Getting away with it? Contraceptive Awareness Week, 8–14 February, 2010
Open any national newspaper and it isn’t hard to find articles by fertility experts warning women that after they pass 35 their fertility will decline, that they’ll have problems getting pregnant and that they're leaving it far too late to start a family.
It’s true, fertility does decline as you get older. And some women do struggle to become pregnant because of their age. But this is only one side of the story. Women are having unplanned pregnancies in their late 30s and 40s, just like younger women.
Looking at the abortion statistics – the most obvious and reliable illustration of unplanned pregnancy – you’d expect the rate of abortion to be very low in the over 35 age group. However, in 2008, women aged 40–44 years old had the same rate of abortion as women under the age of 16. And almost 20,000 women aged 35–39 had an abortion.
The birth rate in the over 35s has gone up too.
Every day we talk to women who ring our helpline, who are still fertile, still able to get pregnant, but who are not using any contraception because they think they’re too old to conceive and that they don’t need to worry about it anymore.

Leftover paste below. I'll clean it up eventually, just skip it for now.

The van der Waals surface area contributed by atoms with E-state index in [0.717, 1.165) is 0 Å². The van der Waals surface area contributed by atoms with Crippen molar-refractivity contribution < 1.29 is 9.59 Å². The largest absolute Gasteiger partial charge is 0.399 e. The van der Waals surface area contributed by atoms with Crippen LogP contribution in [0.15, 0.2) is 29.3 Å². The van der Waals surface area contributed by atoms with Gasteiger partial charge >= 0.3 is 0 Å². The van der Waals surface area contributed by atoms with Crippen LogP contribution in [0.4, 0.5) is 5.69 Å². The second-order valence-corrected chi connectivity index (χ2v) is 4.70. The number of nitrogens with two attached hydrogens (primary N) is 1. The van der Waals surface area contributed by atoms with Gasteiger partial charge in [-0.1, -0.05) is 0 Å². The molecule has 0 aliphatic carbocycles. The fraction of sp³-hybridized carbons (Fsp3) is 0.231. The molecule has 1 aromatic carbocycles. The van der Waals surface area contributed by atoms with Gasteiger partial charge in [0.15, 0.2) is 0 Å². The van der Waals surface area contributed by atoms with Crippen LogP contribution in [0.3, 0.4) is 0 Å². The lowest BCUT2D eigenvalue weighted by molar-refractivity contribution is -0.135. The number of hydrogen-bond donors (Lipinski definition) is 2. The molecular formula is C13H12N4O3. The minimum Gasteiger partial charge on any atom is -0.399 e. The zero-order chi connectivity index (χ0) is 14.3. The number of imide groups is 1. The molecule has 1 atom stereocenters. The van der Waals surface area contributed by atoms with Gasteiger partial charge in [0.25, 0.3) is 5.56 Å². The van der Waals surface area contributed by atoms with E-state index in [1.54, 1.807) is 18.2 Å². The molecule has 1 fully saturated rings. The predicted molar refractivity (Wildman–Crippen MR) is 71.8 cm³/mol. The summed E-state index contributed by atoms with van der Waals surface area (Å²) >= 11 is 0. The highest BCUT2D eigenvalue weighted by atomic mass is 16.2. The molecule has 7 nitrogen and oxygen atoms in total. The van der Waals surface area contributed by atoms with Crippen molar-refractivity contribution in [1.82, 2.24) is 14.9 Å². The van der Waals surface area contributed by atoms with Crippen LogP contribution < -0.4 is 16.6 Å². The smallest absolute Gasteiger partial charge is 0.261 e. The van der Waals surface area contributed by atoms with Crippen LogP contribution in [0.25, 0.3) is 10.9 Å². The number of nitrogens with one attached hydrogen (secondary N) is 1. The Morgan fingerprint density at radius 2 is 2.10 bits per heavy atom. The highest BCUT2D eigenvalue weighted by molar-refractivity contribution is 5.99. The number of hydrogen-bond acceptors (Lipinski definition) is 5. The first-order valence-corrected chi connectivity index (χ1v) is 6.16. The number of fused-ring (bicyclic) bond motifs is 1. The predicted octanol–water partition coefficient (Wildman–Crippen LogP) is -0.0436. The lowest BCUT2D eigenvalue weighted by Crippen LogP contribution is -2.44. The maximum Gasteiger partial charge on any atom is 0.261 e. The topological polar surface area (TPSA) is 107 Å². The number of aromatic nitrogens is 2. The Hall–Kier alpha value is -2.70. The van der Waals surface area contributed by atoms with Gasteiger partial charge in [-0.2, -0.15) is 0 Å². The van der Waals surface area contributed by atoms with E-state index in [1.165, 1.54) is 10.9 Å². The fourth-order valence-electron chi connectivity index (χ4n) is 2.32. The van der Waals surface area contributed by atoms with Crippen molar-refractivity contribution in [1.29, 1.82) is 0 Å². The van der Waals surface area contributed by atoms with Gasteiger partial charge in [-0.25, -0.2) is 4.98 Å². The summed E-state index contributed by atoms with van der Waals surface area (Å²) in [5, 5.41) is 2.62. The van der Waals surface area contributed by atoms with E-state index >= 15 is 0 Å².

The message is that if you’re over 35, although your fertility is declining, it hasn’t disappeared completely. Fertility is an individual thing. It changes with lifestyle, health and from one reproductive system to another. It varies hugely from woman to woman and essentially from couple to couple.
If you are over 35, ovulating, having regular periods, unprotected sex and you know you or your partner is not clinically infertile, every month there’s a chance you’ll get pregnant.
Don’t assume that your age automatically makes you infertile and you don’t need to use contraception anymore. Yes, it declines as you get older but your fertility still exists. If you don’t want to get pregnant the bottom line is to keep using contraception right up until the menopause. You need to use it for two years after the menopause if you’re under 50 and for one year after the menopause if you're over 50.
If you’re in your late 30s or early 40s and want a baby our advice is don’t wait, not because it will never happen, but because the younger you are the better your chances of getting pregnant are.
Read our information page for journalists, health and other professionals to find out:
Download our briefing sheet for professionals below.
Press release: Has the age and infertility message gone too far?
With five other sexual health charities, FPA has launched SHout Loud a website which enables you to have your say about sexual health, contraception and HIV services in England.
Take action to highlight the importance of community contraception services to women of all ages by writing to your local NHS. Get your voice heard – take action now.